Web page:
German scientists in Munich and Cologne have discovered that stable magnetic vortices in manganese silicon crystals could be used to store data because of quantum mechanical effects.
In February 2009, physicists at the Technical University of Munich (TUM) and the University of Cologne, led by Professor Christian Pfleider and Sebastan Muhlbauer, discovered lattices of magnetic vortex filaments, initially because of a mis-set measuring device. The aim was to look at an aspect of the behaviour of manganese silicon, a hard and brittle material, using a beam of neutrons from the FRM II research nuclear reactor at TUM. A magnetic field for measuring this, using a MIRA instrument, was focused parallel to the neutron beam instead of perpendicular to it.
The research student, Sebastan Muhlbauer, saw a hexagonal pattern, a lattice, on the display screen instead of the expected binary pattern, and alerted his professor, Christian Pfleider. As the date was 1 April, he suspected it was a prank. But there really was a hexagonal pattern. The material had a temperature of minus 245° Celsius and a magnetic field of 0.2 Tesla, roughly corresponding to the field of a strong permanent magnet.
Magnetic vortices in a lattice (Christian Pfleiderer /TUM).
Cologne-based physicist colleagues had theoretically calculated that such vortices existed and the TUM researchers had found them. Pfleiderer said: "The vortex filaments are already unusual in themselves. It is as if the metal were a magnetic soup in which stable quantum knots form. What is even crazier is that these vortex filaments always align themselves along the magnetic field. They don’t care about the crystal structure at all. They behave like particles that can move freely in a solid body.”
The magnetic moments in manganese silicon normally form a helix. Laying three such helical structures on top of each other like a star, however, produces the vortices, sometimes called magnetic knots. Back in the 1960s a British physicist called Tony Skyrme apparently proposed that these knots were a form of sub-atomic particle, a baryon, which he mathematically modelled using topology, with his model called a skyrmion. The baryons formed a sub-atomic building block for the universe.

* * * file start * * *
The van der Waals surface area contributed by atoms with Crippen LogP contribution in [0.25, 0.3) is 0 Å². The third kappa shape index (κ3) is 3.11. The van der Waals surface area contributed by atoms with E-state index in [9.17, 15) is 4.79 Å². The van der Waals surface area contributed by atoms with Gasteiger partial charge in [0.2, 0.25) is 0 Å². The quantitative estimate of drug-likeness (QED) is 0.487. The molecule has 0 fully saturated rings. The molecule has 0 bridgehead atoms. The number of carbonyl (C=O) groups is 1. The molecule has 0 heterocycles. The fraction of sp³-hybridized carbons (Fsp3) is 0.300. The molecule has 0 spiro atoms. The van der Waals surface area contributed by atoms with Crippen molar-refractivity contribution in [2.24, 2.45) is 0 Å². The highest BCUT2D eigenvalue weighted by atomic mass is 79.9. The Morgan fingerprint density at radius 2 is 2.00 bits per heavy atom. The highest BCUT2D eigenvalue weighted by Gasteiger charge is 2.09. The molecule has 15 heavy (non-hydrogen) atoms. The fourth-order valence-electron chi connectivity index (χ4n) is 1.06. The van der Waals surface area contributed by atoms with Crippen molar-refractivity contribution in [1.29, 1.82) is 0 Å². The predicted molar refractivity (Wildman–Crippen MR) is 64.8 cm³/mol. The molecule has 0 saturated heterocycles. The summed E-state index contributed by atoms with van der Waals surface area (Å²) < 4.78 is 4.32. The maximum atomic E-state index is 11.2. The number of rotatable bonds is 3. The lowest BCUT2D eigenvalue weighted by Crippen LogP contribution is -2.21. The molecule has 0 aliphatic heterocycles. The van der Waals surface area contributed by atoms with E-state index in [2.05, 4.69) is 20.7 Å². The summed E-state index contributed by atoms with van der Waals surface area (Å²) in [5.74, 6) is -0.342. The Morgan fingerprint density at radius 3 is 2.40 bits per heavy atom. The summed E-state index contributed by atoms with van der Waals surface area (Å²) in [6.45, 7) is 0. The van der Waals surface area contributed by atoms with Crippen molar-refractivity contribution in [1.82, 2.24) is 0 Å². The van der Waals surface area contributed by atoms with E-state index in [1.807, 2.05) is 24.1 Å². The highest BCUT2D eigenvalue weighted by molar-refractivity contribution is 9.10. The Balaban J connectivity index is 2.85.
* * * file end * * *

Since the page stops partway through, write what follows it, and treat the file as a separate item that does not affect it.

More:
Back in Munich, using the MIRA instrument neutrons to carry a magnetic moment impinged on the manganese silicon crystal sample as a beam. They were deflected by the magnetic moment in the crystal, the vortices, and this deflection provided information on the magnetic structure within the crystal.
Setting vortices in motion
A later discovery, publicised this month, has found that the vortices can be set in motion by applying a fairly weak electric current. The researchers above had noticed a twist in the magnetic vortex lattice when using the neutron measurement beam, and looked into this.
Apparently, when an electron passes through the magnetic vortex, the electron’s spin reacts to the vortex. The researchers say that, in this way, the electric current exerts a force on the magnetic vortices, which eventually begin to flow.
Pfleiderer said: "The magnetic structure twists, because the direction of the electric current is deflected extremely efficiently by quantum mechanical effects."
Their research work showed that the magnetic vortices are very stable and yet weakly anchored in the crystal's material. They say "even the weakest of electric currents can lead to movement," noting that the current they used was a million times weaker than that used in earlier studies. They suggest that data could be stored in a recording medium using this effect, with it being possible to read and write data directly using electric currents, and to do so quickly and efficiently.
The results of their work appear in the top scientific journal Science. This is fundamental research, which means any productisation of the discovery will take years of effort. ®